FTX seeks to recover money given to politicians

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FTX’s new leadership is pressuring hundreds of politicians and political organizations to return millions of dollars donated by the crypto platform or its founders before it went bankrupt last year.

The company, which collapsed in November and is now at the center of a massive federal fraud investigation, said it sends “confidential messages” to political figures, political action funds and other recipients as it sought to recover assets to repay its 1 million creditors. In a statement on Sunday, FTX said the donations should be returned by the end of the month. If they are not, FTX said it reserves the right to sue the recipients.

“To the extent such payments are not voluntarily returned, the FTX debtors reserve the right to bring actions in bankruptcy court to demand the return of such payments, with interest accrued from the date on which any action is taken,” the statement said. The company added that recipients who donated the funds to a third party, including a charity, are not spared.

During FTX’s heyday, founder Sam Bankman-Fried was a fixture in DC politics, pushing for light regulation of the nascent crypto industry and becoming one of the biggest contributors to the Democratic Party. Bankman-Fried himself gave about $40 million to campaigns and political action committees, largely backing Democrats, during the 2022 midterm election cycle, according to Federal Election Commission records. .

Bankman-Fried later told reporter Tiffany Fong that he had donated an equal amount to Republicans, but that those donations were “bleak”.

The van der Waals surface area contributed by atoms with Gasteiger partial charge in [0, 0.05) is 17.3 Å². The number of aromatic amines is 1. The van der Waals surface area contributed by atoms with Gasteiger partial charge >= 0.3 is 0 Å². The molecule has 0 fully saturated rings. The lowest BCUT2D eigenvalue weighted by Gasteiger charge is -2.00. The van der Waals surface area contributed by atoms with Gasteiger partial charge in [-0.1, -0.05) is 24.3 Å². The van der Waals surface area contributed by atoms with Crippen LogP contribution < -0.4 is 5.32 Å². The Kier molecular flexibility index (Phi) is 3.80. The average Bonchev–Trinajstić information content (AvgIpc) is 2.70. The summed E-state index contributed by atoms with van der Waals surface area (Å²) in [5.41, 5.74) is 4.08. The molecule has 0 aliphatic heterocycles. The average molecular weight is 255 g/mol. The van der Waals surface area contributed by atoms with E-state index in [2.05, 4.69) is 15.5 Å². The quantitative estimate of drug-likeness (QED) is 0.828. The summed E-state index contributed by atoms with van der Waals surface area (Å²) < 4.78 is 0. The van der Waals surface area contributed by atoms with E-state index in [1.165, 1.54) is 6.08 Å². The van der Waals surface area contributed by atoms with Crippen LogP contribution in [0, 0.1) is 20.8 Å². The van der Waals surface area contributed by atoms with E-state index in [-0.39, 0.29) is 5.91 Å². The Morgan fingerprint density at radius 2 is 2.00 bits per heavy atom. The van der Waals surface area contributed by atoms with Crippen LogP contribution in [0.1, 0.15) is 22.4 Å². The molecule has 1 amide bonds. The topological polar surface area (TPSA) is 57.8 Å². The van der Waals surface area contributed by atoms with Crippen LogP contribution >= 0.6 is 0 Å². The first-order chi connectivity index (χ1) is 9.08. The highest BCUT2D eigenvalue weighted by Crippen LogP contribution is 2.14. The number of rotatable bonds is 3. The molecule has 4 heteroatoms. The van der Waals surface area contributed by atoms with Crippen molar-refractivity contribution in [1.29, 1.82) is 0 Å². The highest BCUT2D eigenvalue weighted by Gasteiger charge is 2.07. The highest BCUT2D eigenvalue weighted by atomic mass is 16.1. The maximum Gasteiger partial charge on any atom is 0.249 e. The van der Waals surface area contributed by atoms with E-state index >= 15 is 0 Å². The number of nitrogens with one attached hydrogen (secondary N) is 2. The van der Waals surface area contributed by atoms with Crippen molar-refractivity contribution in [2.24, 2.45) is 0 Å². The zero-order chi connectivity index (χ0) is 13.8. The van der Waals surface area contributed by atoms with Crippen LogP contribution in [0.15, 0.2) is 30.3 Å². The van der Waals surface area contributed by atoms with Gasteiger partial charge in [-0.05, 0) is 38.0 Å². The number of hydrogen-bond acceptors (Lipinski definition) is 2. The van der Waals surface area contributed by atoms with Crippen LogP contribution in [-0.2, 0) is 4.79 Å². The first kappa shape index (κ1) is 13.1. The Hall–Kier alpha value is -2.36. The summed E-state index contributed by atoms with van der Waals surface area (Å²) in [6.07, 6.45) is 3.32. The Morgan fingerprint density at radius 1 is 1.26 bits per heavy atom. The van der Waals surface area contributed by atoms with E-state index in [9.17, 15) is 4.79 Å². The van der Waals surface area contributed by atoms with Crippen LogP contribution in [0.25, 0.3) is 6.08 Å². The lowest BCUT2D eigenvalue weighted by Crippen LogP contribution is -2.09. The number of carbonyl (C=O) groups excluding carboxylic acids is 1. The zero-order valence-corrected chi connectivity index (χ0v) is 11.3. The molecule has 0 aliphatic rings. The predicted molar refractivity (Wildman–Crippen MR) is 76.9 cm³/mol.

Federal prosecutors allege that FTX, under the direction of Bankman-Fried, stole funds from customer deposits to make political donations, buy luxury real estate and cover losses at its hedge fund, Alameda Research.

Bankman-Fried pleaded not guilty to eight counts of fraud and conspiracy last month. Two of his former associates, meanwhile, pleaded guilty and implicated Bankman-Fried in the alleged crimes.

Separately, on Monday, FTX CEO John Ray III, who took over from Bankman-Fried when the company filed for bankruptcy, testified about the company’s cybersecurity infrastructure, which he called ” very loose” and “vulnerable”.

“Literally, one of the founders could walk into this environment, download half a billion dollars worth of wallets onto a USB drive and walk away with them, and there would be no accounting for that,” he said. , adding that such lapses would be “virtually unthinkable…in a controlled environment.”

He described the process of securing FTX client passwords and wallets in the first 48 hours of his leadership as “pure hell”. Ray became CEO in November, replacing Bankman-Fried. In the weeks between Nov. 11, when he took over the business, and the end of the year, Ray told the court he earned about $690,000 in fees, excluding expenses.

Ray’s testimony underscored his previous accounts of entering a company in disarray. Ray, who oversaw the liquidation of Enron, said in November he had never seen such a “complete failure of corporate controls” and lack of reliable financial statements in his career.

The judge handling the case was assessing efforts by the U.S. trustee, which represents the Justice Department in bankruptcy cases, to install a court-appointed independent reviewer to oversee FTX’s bankruptcy.

FTX’s attorneys argued against such a decision, saying a reviewer would be duplicative, unnecessary and costly, with the burden borne by FTX’s creditors.

The US trustee argued that the allegations of fraud and misconduct are “too significant to be left to internal investigation”.

Judge John Dorsey has yet to rule on the examiner’s question.


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